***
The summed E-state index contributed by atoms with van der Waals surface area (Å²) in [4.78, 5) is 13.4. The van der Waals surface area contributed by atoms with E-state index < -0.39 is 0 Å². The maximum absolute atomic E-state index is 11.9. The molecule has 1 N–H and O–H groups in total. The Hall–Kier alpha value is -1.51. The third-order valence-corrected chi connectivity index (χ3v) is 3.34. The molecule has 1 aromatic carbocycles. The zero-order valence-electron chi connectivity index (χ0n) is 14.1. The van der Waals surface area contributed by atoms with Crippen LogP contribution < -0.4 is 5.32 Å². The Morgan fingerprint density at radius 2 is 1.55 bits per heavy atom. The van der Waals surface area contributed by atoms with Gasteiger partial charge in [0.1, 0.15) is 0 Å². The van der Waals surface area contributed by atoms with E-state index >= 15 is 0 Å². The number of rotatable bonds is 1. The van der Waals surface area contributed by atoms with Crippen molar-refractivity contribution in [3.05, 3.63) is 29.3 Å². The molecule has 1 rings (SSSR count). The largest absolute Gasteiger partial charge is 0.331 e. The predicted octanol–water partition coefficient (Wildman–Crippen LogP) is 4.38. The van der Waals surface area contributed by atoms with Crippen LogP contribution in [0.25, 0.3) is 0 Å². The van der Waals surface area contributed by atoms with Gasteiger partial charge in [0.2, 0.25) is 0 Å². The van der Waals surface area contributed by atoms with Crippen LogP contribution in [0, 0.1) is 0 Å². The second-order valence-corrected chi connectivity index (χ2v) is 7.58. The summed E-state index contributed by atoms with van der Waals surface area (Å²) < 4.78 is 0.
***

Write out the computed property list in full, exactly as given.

The summed E-state index contributed by atoms with van der Waals surface area (Å²) in [4.78, 5) is 13.4. The van der Waals surface area contributed by atoms with E-state index < -0.39 is 0 Å². The maximum absolute atomic E-state index is 11.9. The molecule has 1 N–H and O–H groups in total. The Hall–Kier alpha value is -1.51. The third-order valence-corrected chi connectivity index (χ3v) is 3.34. The molecule has 1 aromatic carbocycles. The zero-order valence-electron chi connectivity index (χ0n) is 14.1. The van der Waals surface area contributed by atoms with Crippen LogP contribution < -0.4 is 5.32 Å². The Morgan fingerprint density at radius 2 is 1.55 bits per heavy atom. The van der Waals surface area contributed by atoms with Gasteiger partial charge in [0.1, 0.15) is 0 Å². The van der Waals surface area contributed by atoms with E-state index >= 15 is 0 Å². The number of rotatable bonds is 1. The van der Waals surface area contributed by atoms with Crippen molar-refractivity contribution in [3.05, 3.63) is 29.3 Å². The molecule has 1 rings (SSSR count). The largest absolute Gasteiger partial charge is 0.331 e. The predicted octanol–water partition coefficient (Wildman–Crippen LogP) is 4.38. The van der Waals surface area contributed by atoms with Crippen LogP contribution in [0.25, 0.3) is 0 Å². The van der Waals surface area contributed by atoms with Gasteiger partial charge in [0.2, 0.25) is 0 Å². The van der Waals surface area contributed by atoms with Crippen LogP contribution in [0, 0.1) is 0 Å². The second-order valence-corrected chi connectivity index (χ2v) is 7.58. The summed E-state index contributed by atoms with van der Waals surface area (Å²) < 4.78 is 0.